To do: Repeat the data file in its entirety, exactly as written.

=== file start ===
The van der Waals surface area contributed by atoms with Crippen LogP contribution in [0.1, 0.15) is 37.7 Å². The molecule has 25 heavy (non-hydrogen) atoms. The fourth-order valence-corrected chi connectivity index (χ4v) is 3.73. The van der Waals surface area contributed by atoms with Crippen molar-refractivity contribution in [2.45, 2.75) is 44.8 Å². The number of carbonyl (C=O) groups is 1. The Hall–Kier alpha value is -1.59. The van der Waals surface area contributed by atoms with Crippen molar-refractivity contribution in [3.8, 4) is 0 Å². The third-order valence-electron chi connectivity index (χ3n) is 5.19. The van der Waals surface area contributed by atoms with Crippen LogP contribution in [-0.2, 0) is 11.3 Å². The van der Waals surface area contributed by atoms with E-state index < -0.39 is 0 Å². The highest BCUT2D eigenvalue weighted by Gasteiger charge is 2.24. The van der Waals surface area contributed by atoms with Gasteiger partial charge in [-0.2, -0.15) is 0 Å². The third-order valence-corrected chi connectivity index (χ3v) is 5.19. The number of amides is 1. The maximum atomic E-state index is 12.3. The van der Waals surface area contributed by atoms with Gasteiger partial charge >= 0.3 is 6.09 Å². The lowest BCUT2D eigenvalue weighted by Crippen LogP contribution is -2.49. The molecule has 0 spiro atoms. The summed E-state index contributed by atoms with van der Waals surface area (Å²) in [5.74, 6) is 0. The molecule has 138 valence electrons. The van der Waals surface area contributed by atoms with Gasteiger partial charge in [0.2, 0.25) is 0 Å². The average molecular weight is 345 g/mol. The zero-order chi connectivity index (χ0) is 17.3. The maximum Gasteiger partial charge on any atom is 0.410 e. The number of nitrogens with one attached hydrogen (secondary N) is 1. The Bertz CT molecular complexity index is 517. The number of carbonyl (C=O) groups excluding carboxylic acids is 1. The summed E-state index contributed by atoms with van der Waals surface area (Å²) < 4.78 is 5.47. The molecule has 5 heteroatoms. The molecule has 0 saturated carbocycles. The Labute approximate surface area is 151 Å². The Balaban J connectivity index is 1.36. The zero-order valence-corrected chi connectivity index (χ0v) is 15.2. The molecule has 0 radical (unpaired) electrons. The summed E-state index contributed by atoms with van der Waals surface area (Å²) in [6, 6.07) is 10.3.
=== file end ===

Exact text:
The van der Waals surface area contributed by atoms with Crippen LogP contribution in [0.1, 0.15) is 37.7 Å². The molecule has 25 heavy (non-hydrogen) atoms. The fourth-order valence-corrected chi connectivity index (χ4v) is 3.73. The van der Waals surface area contributed by atoms with Crippen molar-refractivity contribution in [2.45, 2.75) is 44.8 Å². The number of carbonyl (C=O) groups is 1. The Hall–Kier alpha value is -1.59. The van der Waals surface area contributed by atoms with Crippen molar-refractivity contribution in [3.8, 4) is 0 Å². The third-order valence-electron chi connectivity index (χ3n) is 5.19. The van der Waals surface area contributed by atoms with Crippen LogP contribution in [-0.2, 0) is 11.3 Å². The van der Waals surface area contributed by atoms with E-state index < -0.39 is 0 Å². The highest BCUT2D eigenvalue weighted by Gasteiger charge is 2.24. The van der Waals surface area contributed by atoms with Gasteiger partial charge in [-0.2, -0.15) is 0 Å². The third-order valence-corrected chi connectivity index (χ3v) is 5.19. The number of amides is 1. The maximum atomic E-state index is 12.3. The van der Waals surface area contributed by atoms with Gasteiger partial charge >= 0.3 is 6.09 Å². The lowest BCUT2D eigenvalue weighted by Crippen LogP contribution is -2.49. The molecule has 0 spiro atoms. The summed E-state index contributed by atoms with van der Waals surface area (Å²) in [5.74, 6) is 0. The molecule has 138 valence electrons. The van der Waals surface area contributed by atoms with Gasteiger partial charge in [0.2, 0.25) is 0 Å². The average molecular weight is 345 g/mol. The zero-order chi connectivity index (χ0) is 17.3. The maximum Gasteiger partial charge on any atom is 0.410 e. The number of nitrogens with one attached hydrogen (secondary N) is 1. The Bertz CT molecular complexity index is 517. The number of carbonyl (C=O) groups excluding carboxylic acids is 1. The summed E-state index contributed by atoms with van der Waals surface area (Å²) < 4.78 is 5.47. The molecule has 5 heteroatoms. The molecule has 0 saturated carbocycles. The Labute approximate surface area is 151 Å². The Balaban J connectivity index is 1.36. The zero-order valence-corrected chi connectivity index (χ0v) is 15.2. The molecule has 0 radical (unpaired) electrons. The summed E-state index contributed by atoms with van der Waals surface area (Å²) in [6, 6.07) is 10.3.